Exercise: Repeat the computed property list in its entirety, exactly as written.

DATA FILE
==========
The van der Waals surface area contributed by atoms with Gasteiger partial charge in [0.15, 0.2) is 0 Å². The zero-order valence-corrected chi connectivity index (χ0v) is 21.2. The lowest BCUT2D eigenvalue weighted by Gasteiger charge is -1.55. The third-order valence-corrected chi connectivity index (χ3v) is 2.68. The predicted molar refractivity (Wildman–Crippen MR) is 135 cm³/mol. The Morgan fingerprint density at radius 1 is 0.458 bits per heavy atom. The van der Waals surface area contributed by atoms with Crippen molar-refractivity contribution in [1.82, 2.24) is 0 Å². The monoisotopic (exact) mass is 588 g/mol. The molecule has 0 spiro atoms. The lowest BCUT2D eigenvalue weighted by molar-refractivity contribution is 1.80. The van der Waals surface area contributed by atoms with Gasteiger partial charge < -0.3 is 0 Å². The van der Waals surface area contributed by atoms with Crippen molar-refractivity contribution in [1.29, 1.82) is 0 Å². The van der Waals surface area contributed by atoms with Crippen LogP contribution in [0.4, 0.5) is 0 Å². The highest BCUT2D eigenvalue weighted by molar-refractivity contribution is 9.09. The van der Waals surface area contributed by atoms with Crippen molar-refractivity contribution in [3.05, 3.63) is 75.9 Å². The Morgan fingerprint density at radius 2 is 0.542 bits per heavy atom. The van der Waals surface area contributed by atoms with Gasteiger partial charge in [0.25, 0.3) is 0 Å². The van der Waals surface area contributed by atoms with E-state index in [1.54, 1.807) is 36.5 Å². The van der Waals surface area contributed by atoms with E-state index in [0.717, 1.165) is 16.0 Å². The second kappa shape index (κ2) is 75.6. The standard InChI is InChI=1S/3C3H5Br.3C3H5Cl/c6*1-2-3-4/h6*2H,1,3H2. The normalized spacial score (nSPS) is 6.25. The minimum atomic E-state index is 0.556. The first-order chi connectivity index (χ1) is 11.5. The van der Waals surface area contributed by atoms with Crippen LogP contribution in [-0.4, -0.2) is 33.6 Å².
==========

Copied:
The van der Waals surface area contributed by atoms with Gasteiger partial charge in [0.15, 0.2) is 0 Å². The zero-order valence-corrected chi connectivity index (χ0v) is 21.2. The lowest BCUT2D eigenvalue weighted by Gasteiger charge is -1.55. The third-order valence-corrected chi connectivity index (χ3v) is 2.68. The predicted molar refractivity (Wildman–Crippen MR) is 135 cm³/mol. The Morgan fingerprint density at radius 1 is 0.458 bits per heavy atom. The van der Waals surface area contributed by atoms with Crippen molar-refractivity contribution in [1.82, 2.24) is 0 Å². The monoisotopic (exact) mass is 588 g/mol. The molecule has 0 spiro atoms. The lowest BCUT2D eigenvalue weighted by molar-refractivity contribution is 1.80. The van der Waals surface area contributed by atoms with Gasteiger partial charge < -0.3 is 0 Å². The van der Waals surface area contributed by atoms with Crippen molar-refractivity contribution in [1.29, 1.82) is 0 Å². The van der Waals surface area contributed by atoms with Crippen LogP contribution in [0.4, 0.5) is 0 Å². The highest BCUT2D eigenvalue weighted by molar-refractivity contribution is 9.09. The van der Waals surface area contributed by atoms with Crippen molar-refractivity contribution in [3.05, 3.63) is 75.9 Å². The Morgan fingerprint density at radius 2 is 0.542 bits per heavy atom. The van der Waals surface area contributed by atoms with Gasteiger partial charge in [0.25, 0.3) is 0 Å². The van der Waals surface area contributed by atoms with E-state index in [1.54, 1.807) is 36.5 Å². The van der Waals surface area contributed by atoms with E-state index in [0.717, 1.165) is 16.0 Å². The second kappa shape index (κ2) is 75.6. The standard InChI is InChI=1S/3C3H5Br.3C3H5Cl/c6*1-2-3-4/h6*2H,1,3H2. The normalized spacial score (nSPS) is 6.25. The minimum atomic E-state index is 0.556. The first-order chi connectivity index (χ1) is 11.5. The van der Waals surface area contributed by atoms with Crippen LogP contribution in [-0.4, -0.2) is 33.6 Å².